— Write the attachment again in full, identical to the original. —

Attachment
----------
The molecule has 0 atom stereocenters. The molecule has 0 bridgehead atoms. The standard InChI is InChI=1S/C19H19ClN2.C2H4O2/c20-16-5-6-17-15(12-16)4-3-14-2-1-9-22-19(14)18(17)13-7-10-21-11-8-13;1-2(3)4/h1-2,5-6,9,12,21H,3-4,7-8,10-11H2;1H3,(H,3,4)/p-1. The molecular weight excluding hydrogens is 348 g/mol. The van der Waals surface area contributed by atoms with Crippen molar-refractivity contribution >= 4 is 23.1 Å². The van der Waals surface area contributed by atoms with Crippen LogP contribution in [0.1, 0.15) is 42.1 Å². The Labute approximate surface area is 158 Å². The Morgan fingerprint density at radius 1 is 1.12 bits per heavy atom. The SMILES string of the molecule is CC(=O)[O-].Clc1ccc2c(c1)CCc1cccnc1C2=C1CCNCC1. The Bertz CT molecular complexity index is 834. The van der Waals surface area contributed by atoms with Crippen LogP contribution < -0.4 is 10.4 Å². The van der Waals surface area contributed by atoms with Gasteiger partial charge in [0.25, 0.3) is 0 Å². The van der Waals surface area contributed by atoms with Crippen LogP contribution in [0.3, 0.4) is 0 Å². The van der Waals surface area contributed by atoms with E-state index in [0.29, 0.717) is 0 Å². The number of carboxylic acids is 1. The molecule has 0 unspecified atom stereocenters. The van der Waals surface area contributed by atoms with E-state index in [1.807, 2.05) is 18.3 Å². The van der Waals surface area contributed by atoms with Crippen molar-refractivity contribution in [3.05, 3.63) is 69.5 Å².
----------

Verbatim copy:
The molecule has 0 atom stereocenters. The molecule has 0 bridgehead atoms. The standard InChI is InChI=1S/C19H19ClN2.C2H4O2/c20-16-5-6-17-15(12-16)4-3-14-2-1-9-22-19(14)18(17)13-7-10-21-11-8-13;1-2(3)4/h1-2,5-6,9,12,21H,3-4,7-8,10-11H2;1H3,(H,3,4)/p-1. The molecular weight excluding hydrogens is 348 g/mol. The van der Waals surface area contributed by atoms with Crippen molar-refractivity contribution >= 4 is 23.1 Å². The van der Waals surface area contributed by atoms with Crippen LogP contribution in [0.1, 0.15) is 42.1 Å². The Labute approximate surface area is 158 Å². The Morgan fingerprint density at radius 1 is 1.12 bits per heavy atom. The SMILES string of the molecule is CC(=O)[O-].Clc1ccc2c(c1)CCc1cccnc1C2=C1CCNCC1. The Bertz CT molecular complexity index is 834. The van der Waals surface area contributed by atoms with Crippen LogP contribution < -0.4 is 10.4 Å². The van der Waals surface area contributed by atoms with Gasteiger partial charge in [0.25, 0.3) is 0 Å². The van der Waals surface area contributed by atoms with Crippen LogP contribution in [0.3, 0.4) is 0 Å². The van der Waals surface area contributed by atoms with E-state index in [0.29, 0.717) is 0 Å². The number of carboxylic acids is 1. The molecule has 0 unspecified atom stereocenters. The van der Waals surface area contributed by atoms with E-state index in [1.807, 2.05) is 18.3 Å². The van der Waals surface area contributed by atoms with Crippen molar-refractivity contribution in [3.05, 3.63) is 69.5 Å².